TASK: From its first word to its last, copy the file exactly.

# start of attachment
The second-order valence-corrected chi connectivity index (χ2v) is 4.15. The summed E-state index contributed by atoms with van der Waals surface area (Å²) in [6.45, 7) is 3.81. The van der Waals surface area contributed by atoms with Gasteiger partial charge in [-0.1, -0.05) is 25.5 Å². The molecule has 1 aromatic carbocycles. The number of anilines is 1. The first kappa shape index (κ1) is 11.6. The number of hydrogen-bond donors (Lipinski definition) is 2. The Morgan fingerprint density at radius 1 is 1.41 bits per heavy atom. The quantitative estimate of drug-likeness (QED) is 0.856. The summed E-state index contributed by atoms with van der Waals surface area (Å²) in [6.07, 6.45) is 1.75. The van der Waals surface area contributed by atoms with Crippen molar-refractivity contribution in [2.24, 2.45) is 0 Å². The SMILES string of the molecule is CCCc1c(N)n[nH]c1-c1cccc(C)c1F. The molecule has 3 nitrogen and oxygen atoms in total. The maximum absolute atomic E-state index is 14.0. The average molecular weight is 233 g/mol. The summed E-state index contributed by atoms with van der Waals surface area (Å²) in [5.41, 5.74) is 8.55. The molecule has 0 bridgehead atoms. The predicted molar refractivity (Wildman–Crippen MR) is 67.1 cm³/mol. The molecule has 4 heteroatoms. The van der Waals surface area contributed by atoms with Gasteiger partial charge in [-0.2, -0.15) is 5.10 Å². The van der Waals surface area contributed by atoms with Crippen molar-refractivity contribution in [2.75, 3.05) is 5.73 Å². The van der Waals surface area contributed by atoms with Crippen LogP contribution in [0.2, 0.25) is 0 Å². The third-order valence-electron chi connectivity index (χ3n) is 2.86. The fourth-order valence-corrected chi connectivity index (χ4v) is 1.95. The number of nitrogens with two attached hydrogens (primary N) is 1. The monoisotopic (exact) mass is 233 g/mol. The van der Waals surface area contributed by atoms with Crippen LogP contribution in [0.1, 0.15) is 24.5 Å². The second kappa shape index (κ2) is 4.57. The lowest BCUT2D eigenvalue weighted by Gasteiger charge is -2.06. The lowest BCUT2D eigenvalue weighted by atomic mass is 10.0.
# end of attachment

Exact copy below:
The second-order valence-corrected chi connectivity index (χ2v) is 4.15. The summed E-state index contributed by atoms with van der Waals surface area (Å²) in [6.45, 7) is 3.81. The van der Waals surface area contributed by atoms with Gasteiger partial charge in [-0.1, -0.05) is 25.5 Å². The molecule has 1 aromatic carbocycles. The number of anilines is 1. The first kappa shape index (κ1) is 11.6. The number of hydrogen-bond donors (Lipinski definition) is 2. The Morgan fingerprint density at radius 1 is 1.41 bits per heavy atom. The quantitative estimate of drug-likeness (QED) is 0.856. The summed E-state index contributed by atoms with van der Waals surface area (Å²) in [6.07, 6.45) is 1.75. The van der Waals surface area contributed by atoms with Crippen molar-refractivity contribution in [2.24, 2.45) is 0 Å². The SMILES string of the molecule is CCCc1c(N)n[nH]c1-c1cccc(C)c1F. The molecule has 3 nitrogen and oxygen atoms in total. The maximum absolute atomic E-state index is 14.0. The average molecular weight is 233 g/mol. The summed E-state index contributed by atoms with van der Waals surface area (Å²) in [5.41, 5.74) is 8.55. The molecule has 0 bridgehead atoms. The predicted molar refractivity (Wildman–Crippen MR) is 67.1 cm³/mol. The molecule has 4 heteroatoms. The van der Waals surface area contributed by atoms with Gasteiger partial charge in [-0.2, -0.15) is 5.10 Å². The van der Waals surface area contributed by atoms with Crippen molar-refractivity contribution in [2.75, 3.05) is 5.73 Å². The van der Waals surface area contributed by atoms with Crippen LogP contribution in [0.2, 0.25) is 0 Å². The third-order valence-electron chi connectivity index (χ3n) is 2.86. The fourth-order valence-corrected chi connectivity index (χ4v) is 1.95. The number of nitrogens with two attached hydrogens (primary N) is 1. The monoisotopic (exact) mass is 233 g/mol. The van der Waals surface area contributed by atoms with Crippen LogP contribution in [0.1, 0.15) is 24.5 Å². The second kappa shape index (κ2) is 4.57. The lowest BCUT2D eigenvalue weighted by Gasteiger charge is -2.06. The lowest BCUT2D eigenvalue weighted by atomic mass is 10.0.